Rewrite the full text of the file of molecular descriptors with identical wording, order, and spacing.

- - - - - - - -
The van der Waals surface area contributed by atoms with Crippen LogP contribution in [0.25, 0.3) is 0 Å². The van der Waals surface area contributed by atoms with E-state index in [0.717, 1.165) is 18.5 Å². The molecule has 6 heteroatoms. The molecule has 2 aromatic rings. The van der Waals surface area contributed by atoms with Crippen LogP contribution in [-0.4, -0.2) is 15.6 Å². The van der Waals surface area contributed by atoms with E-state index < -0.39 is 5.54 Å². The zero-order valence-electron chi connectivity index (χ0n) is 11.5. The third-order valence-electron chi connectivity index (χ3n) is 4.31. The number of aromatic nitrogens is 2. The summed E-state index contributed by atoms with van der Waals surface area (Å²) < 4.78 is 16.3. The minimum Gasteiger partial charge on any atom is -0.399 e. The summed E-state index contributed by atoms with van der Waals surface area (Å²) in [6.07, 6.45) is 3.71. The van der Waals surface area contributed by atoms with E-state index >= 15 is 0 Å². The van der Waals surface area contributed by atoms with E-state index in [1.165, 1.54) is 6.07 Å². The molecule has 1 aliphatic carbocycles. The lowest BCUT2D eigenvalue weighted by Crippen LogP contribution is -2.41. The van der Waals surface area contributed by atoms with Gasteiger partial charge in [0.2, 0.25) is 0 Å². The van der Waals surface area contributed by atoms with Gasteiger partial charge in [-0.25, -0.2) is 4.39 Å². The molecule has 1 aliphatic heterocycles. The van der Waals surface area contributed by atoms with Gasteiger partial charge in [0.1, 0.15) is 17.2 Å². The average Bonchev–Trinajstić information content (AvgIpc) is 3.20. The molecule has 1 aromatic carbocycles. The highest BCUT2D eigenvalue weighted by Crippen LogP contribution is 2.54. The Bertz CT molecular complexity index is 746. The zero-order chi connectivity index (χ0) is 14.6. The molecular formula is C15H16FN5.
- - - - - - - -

The van der Waals surface area contributed by atoms with Crippen LogP contribution in [0.25, 0.3) is 0 Å². The van der Waals surface area contributed by atoms with E-state index in [0.717, 1.165) is 18.5 Å². The molecule has 6 heteroatoms. The molecule has 2 aromatic rings. The van der Waals surface area contributed by atoms with Crippen LogP contribution in [-0.4, -0.2) is 15.6 Å². The van der Waals surface area contributed by atoms with E-state index < -0.39 is 5.54 Å². The zero-order valence-electron chi connectivity index (χ0n) is 11.5. The third-order valence-electron chi connectivity index (χ3n) is 4.31. The number of aromatic nitrogens is 2. The summed E-state index contributed by atoms with van der Waals surface area (Å²) < 4.78 is 16.3. The minimum Gasteiger partial charge on any atom is -0.399 e. The summed E-state index contributed by atoms with van der Waals surface area (Å²) in [6.07, 6.45) is 3.71. The van der Waals surface area contributed by atoms with E-state index >= 15 is 0 Å². The van der Waals surface area contributed by atoms with E-state index in [1.165, 1.54) is 6.07 Å². The molecule has 1 aliphatic carbocycles. The lowest BCUT2D eigenvalue weighted by Crippen LogP contribution is -2.41. The van der Waals surface area contributed by atoms with Gasteiger partial charge in [0.2, 0.25) is 0 Å². The van der Waals surface area contributed by atoms with Gasteiger partial charge in [-0.25, -0.2) is 4.39 Å². The molecule has 1 aliphatic heterocycles. The van der Waals surface area contributed by atoms with Gasteiger partial charge in [0.1, 0.15) is 17.2 Å². The average Bonchev–Trinajstić information content (AvgIpc) is 3.20. The molecule has 1 aromatic carbocycles. The highest BCUT2D eigenvalue weighted by Crippen LogP contribution is 2.54. The Bertz CT molecular complexity index is 746. The zero-order chi connectivity index (χ0) is 14.6. The molecular formula is C15H16FN5.